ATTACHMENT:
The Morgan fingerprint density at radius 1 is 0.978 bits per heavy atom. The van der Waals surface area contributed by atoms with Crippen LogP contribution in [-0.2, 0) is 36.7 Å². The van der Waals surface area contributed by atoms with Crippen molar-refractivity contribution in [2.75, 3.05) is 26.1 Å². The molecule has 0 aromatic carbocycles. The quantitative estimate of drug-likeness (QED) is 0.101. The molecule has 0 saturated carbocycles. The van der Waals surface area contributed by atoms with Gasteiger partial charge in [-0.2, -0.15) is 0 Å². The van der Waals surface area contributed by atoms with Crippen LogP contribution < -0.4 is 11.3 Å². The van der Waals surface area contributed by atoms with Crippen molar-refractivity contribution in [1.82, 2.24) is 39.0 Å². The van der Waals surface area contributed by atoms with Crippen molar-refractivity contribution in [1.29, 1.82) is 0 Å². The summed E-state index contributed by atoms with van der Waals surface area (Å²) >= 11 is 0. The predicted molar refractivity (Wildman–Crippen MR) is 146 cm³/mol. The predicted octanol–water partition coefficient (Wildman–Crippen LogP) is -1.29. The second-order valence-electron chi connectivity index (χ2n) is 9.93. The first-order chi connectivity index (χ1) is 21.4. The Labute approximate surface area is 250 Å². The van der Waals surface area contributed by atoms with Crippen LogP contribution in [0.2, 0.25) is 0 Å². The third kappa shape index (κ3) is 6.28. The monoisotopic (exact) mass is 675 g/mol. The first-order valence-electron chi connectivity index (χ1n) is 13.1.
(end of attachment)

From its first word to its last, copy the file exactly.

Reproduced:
The Morgan fingerprint density at radius 1 is 0.978 bits per heavy atom. The van der Waals surface area contributed by atoms with Crippen LogP contribution in [-0.2, 0) is 36.7 Å². The van der Waals surface area contributed by atoms with Crippen molar-refractivity contribution in [2.75, 3.05) is 26.1 Å². The molecule has 0 aromatic carbocycles. The quantitative estimate of drug-likeness (QED) is 0.101. The molecule has 0 saturated carbocycles. The van der Waals surface area contributed by atoms with Gasteiger partial charge in [-0.2, -0.15) is 0 Å². The van der Waals surface area contributed by atoms with Crippen LogP contribution < -0.4 is 11.3 Å². The van der Waals surface area contributed by atoms with Crippen molar-refractivity contribution in [1.82, 2.24) is 39.0 Å². The van der Waals surface area contributed by atoms with Crippen molar-refractivity contribution in [1.29, 1.82) is 0 Å². The summed E-state index contributed by atoms with van der Waals surface area (Å²) >= 11 is 0. The predicted molar refractivity (Wildman–Crippen MR) is 146 cm³/mol. The predicted octanol–water partition coefficient (Wildman–Crippen LogP) is -1.29. The second-order valence-electron chi connectivity index (χ2n) is 9.93. The first-order chi connectivity index (χ1) is 21.4. The Labute approximate surface area is 250 Å². The van der Waals surface area contributed by atoms with Crippen LogP contribution in [0.2, 0.25) is 0 Å². The third kappa shape index (κ3) is 6.28. The monoisotopic (exact) mass is 675 g/mol. The first-order valence-electron chi connectivity index (χ1n) is 13.1.